Newspaper of Burlington Free Press, May 20, 1836, Page 2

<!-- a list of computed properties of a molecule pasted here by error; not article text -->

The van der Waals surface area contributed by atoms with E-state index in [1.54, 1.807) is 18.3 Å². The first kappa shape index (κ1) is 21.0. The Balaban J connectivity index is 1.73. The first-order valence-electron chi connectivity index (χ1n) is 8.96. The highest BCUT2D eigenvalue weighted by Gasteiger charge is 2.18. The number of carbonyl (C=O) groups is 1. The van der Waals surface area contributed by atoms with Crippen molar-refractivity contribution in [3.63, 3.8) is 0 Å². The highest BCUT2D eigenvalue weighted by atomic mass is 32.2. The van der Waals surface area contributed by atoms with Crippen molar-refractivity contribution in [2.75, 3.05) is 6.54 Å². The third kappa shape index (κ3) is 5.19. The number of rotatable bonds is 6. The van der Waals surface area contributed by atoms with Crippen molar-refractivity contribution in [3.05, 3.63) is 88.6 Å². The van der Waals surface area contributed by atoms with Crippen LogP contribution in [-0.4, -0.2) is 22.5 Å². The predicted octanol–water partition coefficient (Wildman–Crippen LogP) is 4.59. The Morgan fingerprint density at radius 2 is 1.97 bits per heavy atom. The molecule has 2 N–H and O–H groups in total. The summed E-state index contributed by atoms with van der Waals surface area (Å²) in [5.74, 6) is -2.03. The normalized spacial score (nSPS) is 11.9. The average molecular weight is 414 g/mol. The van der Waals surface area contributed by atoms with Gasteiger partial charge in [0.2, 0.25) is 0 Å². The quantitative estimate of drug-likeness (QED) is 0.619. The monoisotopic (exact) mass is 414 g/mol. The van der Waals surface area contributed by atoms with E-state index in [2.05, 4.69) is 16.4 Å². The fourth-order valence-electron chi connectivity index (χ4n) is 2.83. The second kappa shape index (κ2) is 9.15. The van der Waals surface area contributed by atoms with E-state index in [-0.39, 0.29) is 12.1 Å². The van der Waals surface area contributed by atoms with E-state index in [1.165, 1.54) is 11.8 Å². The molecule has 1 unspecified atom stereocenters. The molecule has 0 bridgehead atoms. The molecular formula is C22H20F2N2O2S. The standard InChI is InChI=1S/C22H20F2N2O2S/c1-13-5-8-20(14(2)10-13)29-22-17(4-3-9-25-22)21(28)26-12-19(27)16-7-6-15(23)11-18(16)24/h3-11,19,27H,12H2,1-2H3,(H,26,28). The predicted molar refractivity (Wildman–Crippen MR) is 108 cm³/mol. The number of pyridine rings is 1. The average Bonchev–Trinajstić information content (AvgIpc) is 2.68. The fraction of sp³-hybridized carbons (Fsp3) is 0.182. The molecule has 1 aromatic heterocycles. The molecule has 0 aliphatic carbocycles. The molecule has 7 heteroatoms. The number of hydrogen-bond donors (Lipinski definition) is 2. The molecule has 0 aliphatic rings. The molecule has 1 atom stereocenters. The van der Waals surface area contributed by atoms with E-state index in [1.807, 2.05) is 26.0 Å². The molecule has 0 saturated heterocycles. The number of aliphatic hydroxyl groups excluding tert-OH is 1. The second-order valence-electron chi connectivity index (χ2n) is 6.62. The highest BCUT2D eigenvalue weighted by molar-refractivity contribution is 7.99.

Newspaper of Burlington Free Press dated May 20, 1836 Page 2